Take the 2-minute tour ×
Stack Overflow is a question and answer site for professional and enthusiast programmers. It's 100% free, no registration required.

This is my first time I use MySQL as datastorage for my C# Application, as I've seen that there is no UNIQUEIDENTIFIER type as in SQL server I decieded to use INT with AUTO_INCREMENT, my problem is now if I execute a INSERT, how may I get the ID of the Record I just added.

My quick and dirty solution has been to execute a SELECT MAX(ID) FROM table Statement. But this doesn't seem consistent. I belive there is a better solution something like mysql_insert_id() (PHP).

Any Idea how to resolve this in C#?

share|improve this question

2 Answers 2

up vote 5 down vote accepted

You use the function last_insert_id() in a query to get the last created id:

select last_insert_id()

You have to use the same database session, i.e. the same connection object.

As you have figured out, you should not use select max(id) to get the id, as that will get the last id created by any session, not this specific session. If two inserts are done for separate users close in time (so that both inserts happen before one of them do the select to get the id), they will both get the id of the last insert.

share|improve this answer

The solution of Guffa is a possibility, thanks for this, but I figured out that I can use also LastInsertedId on my Command, a short example:

MySqlCommand cmd = new MySqlCommand("INSERT INTO users (Username, Prename, Lastname, Password) VALUES (\"" +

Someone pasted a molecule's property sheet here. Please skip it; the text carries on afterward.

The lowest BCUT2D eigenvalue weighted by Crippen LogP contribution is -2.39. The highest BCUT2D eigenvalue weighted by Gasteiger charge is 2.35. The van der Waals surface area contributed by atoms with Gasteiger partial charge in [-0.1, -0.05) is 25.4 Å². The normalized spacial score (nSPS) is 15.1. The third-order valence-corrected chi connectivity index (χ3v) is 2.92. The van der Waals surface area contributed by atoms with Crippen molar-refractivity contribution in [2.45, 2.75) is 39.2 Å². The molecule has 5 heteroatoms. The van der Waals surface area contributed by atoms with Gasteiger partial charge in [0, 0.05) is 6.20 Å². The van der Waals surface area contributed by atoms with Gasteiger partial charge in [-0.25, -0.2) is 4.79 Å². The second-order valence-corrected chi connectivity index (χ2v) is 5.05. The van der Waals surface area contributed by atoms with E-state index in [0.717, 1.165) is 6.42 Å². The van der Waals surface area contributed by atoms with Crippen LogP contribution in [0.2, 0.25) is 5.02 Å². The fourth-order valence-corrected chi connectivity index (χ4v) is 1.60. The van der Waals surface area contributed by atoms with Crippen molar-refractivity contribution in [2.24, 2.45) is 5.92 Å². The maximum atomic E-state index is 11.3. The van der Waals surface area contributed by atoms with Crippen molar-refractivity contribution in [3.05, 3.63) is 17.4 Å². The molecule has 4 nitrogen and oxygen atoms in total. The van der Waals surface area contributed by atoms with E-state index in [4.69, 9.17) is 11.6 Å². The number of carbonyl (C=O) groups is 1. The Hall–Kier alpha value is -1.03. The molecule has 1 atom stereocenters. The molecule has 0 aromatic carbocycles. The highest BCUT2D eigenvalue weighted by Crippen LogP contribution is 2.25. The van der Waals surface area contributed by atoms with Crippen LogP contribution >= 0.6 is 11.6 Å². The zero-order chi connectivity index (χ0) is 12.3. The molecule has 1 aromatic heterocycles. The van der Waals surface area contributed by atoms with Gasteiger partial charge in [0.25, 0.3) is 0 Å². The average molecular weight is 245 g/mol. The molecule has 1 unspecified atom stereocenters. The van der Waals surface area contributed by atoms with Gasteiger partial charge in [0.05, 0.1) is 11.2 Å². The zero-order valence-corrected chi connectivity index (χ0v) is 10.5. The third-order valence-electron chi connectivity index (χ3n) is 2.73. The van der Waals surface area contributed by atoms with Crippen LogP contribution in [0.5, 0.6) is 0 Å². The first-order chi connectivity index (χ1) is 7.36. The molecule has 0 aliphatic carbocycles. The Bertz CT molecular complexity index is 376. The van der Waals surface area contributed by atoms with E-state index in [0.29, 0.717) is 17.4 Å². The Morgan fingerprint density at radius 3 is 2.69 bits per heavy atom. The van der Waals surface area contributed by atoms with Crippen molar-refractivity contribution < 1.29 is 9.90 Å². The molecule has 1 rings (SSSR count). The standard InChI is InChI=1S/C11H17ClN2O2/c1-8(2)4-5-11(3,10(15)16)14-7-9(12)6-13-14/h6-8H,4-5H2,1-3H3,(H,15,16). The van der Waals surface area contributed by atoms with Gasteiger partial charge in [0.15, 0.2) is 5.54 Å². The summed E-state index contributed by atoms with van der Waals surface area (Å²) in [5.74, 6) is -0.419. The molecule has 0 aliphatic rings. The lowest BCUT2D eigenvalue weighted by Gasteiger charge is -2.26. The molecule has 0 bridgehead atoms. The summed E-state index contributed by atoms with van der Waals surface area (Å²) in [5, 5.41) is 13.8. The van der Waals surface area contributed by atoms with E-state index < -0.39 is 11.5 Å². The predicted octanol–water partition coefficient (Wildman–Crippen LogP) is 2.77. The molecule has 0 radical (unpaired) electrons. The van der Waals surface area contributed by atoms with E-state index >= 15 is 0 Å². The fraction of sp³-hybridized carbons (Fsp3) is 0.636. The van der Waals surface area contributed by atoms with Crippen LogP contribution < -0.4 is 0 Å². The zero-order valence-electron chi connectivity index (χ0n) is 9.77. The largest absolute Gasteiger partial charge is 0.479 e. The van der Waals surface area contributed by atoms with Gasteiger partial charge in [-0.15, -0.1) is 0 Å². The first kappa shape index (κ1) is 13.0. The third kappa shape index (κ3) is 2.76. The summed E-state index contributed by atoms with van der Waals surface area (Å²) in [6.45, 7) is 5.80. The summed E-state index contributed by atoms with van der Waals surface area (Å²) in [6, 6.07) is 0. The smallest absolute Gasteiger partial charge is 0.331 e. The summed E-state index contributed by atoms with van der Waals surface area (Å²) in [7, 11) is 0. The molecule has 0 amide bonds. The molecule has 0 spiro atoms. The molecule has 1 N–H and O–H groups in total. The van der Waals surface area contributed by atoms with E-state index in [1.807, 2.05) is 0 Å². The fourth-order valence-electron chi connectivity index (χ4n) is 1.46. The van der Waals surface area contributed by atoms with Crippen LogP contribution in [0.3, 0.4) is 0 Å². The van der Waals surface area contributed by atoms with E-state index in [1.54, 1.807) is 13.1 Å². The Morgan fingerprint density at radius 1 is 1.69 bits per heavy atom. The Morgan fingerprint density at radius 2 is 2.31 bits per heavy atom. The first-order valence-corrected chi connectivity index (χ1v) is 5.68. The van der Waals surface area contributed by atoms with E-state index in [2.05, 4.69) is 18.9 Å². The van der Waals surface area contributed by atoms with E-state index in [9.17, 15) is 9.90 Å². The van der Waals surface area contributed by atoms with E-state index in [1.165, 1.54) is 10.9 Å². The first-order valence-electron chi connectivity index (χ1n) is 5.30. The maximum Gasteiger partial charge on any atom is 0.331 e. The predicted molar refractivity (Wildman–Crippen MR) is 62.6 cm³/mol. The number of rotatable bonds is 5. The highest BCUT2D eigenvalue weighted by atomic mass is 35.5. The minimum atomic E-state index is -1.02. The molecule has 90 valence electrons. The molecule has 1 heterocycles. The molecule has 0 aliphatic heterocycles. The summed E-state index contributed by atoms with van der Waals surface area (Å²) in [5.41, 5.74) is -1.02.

user.Username + "\",\"\", \"\",\"\")", new MySqlConnection(u.ConnectionString()));
		cmd.CommandType = CommandType.Text;
		cmd.Connection.Open();
		cmd.ExecuteNonQuery();
		long id = cmd.LastInsertedId;

But this doesn't work if the command executes a Stored Procedure.

Regards, Johannes

share|improve this answer
1  
Since this approach doesn't work with stored procedures, you're probably better off using last_insert_id() as Guffa mentions, it works regardless of query/SP. –  Steffen Dec 6 '09 at 19:14
3  
The LastInsertedId property is not part of the base class DbCommand, so it's specific for the connectivity library that you are currently using. This is fine as long as you don't need to change library or select library dynamically. –  Guffa Dec 6 '09 at 19:35

Your Answer

 
discard

By posting your answer, you agree to the privacy policy and terms of service.

Not the answer you're looking for? Browse other questions tagged or ask your own question.